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  4. Hello
    The MS Society report does not make happy reading if you live in the UK and suffer from MS.

    The cost of care & drugs is rising faster than the amount of money being put in the NHS pot. MSers demand the drugs, this improves the quality of their lives BUT maybe the government thinks it is more cost effective to leave us on benefits rather than pay for the drugs? So lets get the Pharmas to reduce the cost of the drugs.

    Another argument is that the consultants do not have the knowledge of the treatments available for MSers, Surely this cannot be true?

    The whole issue of cost of drugs and cost of medical treatment vs money available has made me very cynical. I cannot see things changing very quickly so it is up to the poor patient to demand something from the consultant. Whatever, it leaves me feeling a bit disillusioned

    Regards,
    Patrick

    ReplyDelete
    Replies
    1. Cost is a central if not the issue.

      If a cheap drug (in my dreams) came along there would not be an issue. When the UK pie is not a big part of the slice of the action for the big pharma they don't care, we can huff and puff, but every now and again we need to kick their door in so they don't get too complacent.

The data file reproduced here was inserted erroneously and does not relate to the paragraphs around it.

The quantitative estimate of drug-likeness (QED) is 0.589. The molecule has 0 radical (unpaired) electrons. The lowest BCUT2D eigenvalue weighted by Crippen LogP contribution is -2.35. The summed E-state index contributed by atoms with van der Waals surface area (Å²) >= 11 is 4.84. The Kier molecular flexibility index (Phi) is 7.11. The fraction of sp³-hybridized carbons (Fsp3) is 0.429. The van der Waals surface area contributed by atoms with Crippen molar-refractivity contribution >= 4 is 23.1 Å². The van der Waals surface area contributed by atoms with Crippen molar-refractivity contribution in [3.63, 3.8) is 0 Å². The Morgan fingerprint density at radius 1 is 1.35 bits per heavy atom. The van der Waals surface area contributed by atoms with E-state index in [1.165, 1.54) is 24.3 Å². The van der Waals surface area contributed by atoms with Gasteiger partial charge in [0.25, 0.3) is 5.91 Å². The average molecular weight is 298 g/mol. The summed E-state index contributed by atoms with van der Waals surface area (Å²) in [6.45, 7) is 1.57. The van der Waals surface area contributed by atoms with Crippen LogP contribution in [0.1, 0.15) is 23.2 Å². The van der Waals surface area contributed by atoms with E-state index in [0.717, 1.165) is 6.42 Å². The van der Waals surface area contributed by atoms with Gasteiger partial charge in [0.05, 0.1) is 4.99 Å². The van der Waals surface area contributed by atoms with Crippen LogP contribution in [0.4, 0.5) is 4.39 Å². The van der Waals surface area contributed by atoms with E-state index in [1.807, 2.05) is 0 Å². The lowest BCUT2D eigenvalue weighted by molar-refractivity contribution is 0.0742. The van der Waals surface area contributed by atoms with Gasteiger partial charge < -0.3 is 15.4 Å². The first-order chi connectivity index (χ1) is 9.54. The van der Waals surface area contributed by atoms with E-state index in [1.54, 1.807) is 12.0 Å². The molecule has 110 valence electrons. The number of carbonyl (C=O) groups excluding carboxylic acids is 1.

Don't get disillusioned, just get up an fight for another day. Learn to love jumping through hoops just as we do and look forward to the eventual day when someone's ar*e (thats a*s in American) will get kicked.

      But be cynical, it will keep you sane, other wise you will be dreaming of T regitopes :-)

      PS. If the consultants don't have the knowledge then their a*S needs to be kicked

      Delete
  5. The problem may be also the type of medicine that is offered to patients. Because of health system by default you'll get offered INF, which isn't very convenient and neither works well. You'll get 20 years old medicine that proven to not do big difference in disease course and MAY decrese number of relapses per year. When will be by default offered medicine that MAY stop the disease completely?

    ReplyDelete
    Replies
    1. When will you get medicines that may stop disease completely..I hope the choice will be soon.

      Dealing with regulators is like wading through porridge with dark glassess and earphones on

      Delete
    2. You made me laugh today :-) So what is "be soon" means? 2 years - 5 years? Soon is very relative especially when you have this disease.

      Delete
  6. There is another side to this whole argument. There are many MSers who are only very mildly disabled and are not interested in DMT's. I met one yesterday. Curiously enough it was at a funeral

    What everyone needs to know is the percentage of MSers who warrant receiving DMT but are not able to get it because of spending cuts and/or postcode lottery.

    I do try not to be too cynical but being a realist can get to be boring. One day ...

    ReplyDelete